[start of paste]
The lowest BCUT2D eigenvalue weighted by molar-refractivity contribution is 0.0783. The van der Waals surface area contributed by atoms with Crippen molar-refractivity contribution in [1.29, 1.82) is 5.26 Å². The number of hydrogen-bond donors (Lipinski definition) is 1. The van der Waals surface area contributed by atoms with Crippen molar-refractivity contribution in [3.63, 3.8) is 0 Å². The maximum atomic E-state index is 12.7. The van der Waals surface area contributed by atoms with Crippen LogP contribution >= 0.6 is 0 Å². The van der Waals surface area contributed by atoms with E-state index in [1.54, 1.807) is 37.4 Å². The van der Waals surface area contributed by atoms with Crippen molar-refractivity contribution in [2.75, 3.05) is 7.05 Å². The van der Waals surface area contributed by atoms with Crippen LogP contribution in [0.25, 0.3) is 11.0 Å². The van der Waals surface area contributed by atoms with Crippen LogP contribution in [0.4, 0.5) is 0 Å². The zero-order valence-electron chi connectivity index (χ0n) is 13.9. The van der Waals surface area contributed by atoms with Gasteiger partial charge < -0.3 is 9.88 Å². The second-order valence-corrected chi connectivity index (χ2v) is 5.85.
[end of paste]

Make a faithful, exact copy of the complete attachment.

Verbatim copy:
The lowest BCUT2D eigenvalue weighted by molar-refractivity contribution is 0.0783. The van der Waals surface area contributed by atoms with Crippen molar-refractivity contribution in [1.29, 1.82) is 5.26 Å². The number of hydrogen-bond donors (Lipinski definition) is 1. The van der Waals surface area contributed by atoms with Crippen molar-refractivity contribution in [3.63, 3.8) is 0 Å². The maximum atomic E-state index is 12.7. The van der Waals surface area contributed by atoms with Crippen LogP contribution >= 0.6 is 0 Å². The van der Waals surface area contributed by atoms with E-state index in [1.54, 1.807) is 37.4 Å². The van der Waals surface area contributed by atoms with Crippen molar-refractivity contribution in [2.75, 3.05) is 7.05 Å². The van der Waals surface area contributed by atoms with Crippen LogP contribution in [0.25, 0.3) is 11.0 Å². The van der Waals surface area contributed by atoms with Crippen LogP contribution in [0.4, 0.5) is 0 Å². The zero-order valence-electron chi connectivity index (χ0n) is 13.9. The van der Waals surface area contributed by atoms with Gasteiger partial charge < -0.3 is 9.88 Å². The second-order valence-corrected chi connectivity index (χ2v) is 5.85.